Imagine Jennifer takes her eighteen-month-old son Ricky to their favorite pizza place, but it’s closed. Ricky has waited all week for this special outing, and in a fit of frustration, Ricky throws himself on the ground and cries. Jennifer calmly acknowledges Ricky’s disappointment and says, “We were both so excited to have pizza. I’m disappointed, too! Let’s go home and make something extra special together. Next week after swim class, we’ll come back to have our favorite pizza.”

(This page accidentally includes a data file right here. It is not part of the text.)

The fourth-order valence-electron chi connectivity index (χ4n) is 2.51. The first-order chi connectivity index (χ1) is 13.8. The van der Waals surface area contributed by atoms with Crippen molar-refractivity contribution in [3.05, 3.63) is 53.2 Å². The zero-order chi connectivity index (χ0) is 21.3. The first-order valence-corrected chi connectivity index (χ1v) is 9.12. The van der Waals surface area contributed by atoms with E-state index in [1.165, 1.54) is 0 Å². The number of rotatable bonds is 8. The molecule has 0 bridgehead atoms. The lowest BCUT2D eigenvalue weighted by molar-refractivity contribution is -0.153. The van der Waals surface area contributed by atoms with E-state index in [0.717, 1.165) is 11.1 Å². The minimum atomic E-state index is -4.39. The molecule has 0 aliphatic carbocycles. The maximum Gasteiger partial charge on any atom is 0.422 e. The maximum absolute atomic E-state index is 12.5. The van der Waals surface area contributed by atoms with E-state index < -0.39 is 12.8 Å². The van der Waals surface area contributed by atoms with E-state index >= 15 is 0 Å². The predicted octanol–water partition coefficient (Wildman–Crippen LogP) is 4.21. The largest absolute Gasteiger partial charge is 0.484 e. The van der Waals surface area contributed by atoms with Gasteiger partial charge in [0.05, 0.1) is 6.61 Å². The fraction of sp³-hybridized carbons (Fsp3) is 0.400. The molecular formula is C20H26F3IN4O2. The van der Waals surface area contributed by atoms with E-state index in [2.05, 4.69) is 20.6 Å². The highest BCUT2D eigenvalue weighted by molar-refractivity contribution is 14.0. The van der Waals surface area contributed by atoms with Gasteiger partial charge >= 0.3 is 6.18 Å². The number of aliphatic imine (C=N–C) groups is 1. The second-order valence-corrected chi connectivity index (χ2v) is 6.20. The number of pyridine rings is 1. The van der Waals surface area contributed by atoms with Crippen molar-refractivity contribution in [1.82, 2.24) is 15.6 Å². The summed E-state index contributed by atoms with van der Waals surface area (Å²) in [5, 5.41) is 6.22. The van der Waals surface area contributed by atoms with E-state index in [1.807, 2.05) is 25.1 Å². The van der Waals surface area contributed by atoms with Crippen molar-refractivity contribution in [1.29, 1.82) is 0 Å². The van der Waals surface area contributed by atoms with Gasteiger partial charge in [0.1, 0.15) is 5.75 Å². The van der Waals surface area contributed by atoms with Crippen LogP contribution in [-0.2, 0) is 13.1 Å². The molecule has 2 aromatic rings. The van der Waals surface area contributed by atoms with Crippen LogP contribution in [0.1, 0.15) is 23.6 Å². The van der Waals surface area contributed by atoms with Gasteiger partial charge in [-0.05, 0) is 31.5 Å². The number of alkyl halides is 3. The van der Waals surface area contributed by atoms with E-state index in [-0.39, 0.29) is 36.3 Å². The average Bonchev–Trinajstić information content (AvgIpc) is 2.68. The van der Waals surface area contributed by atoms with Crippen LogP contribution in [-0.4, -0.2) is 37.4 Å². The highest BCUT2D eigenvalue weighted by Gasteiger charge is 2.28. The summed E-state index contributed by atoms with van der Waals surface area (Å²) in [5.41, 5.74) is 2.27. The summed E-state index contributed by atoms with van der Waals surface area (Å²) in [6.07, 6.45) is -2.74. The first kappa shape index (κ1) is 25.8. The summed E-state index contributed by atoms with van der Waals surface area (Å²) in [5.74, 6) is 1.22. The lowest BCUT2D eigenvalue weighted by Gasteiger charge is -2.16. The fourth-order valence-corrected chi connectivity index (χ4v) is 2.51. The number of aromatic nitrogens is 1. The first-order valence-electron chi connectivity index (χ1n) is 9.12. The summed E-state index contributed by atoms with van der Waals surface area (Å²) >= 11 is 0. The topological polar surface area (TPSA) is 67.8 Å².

This example of managing frustration can be applied to various situations, using the following steps:
• Stay calm. If necessary, hold your child until he calms down.
• Acknowledge your child’s disappointment and frustration. “I know not getting pizza today was disappointing. It can be hard to wait.”
• Tolerate your child’s disappointment. Do not rush to “fix” the situation. Do not panic. You don’t need to find another pizza place tonight.
• Help your child learn to wait. Remember, your child cannot learn frustration tolerance if he does not experience some frustration.
• Make a plan with your child and follow through. If possible, offer an alternative that’s reasonable and not too far in the future.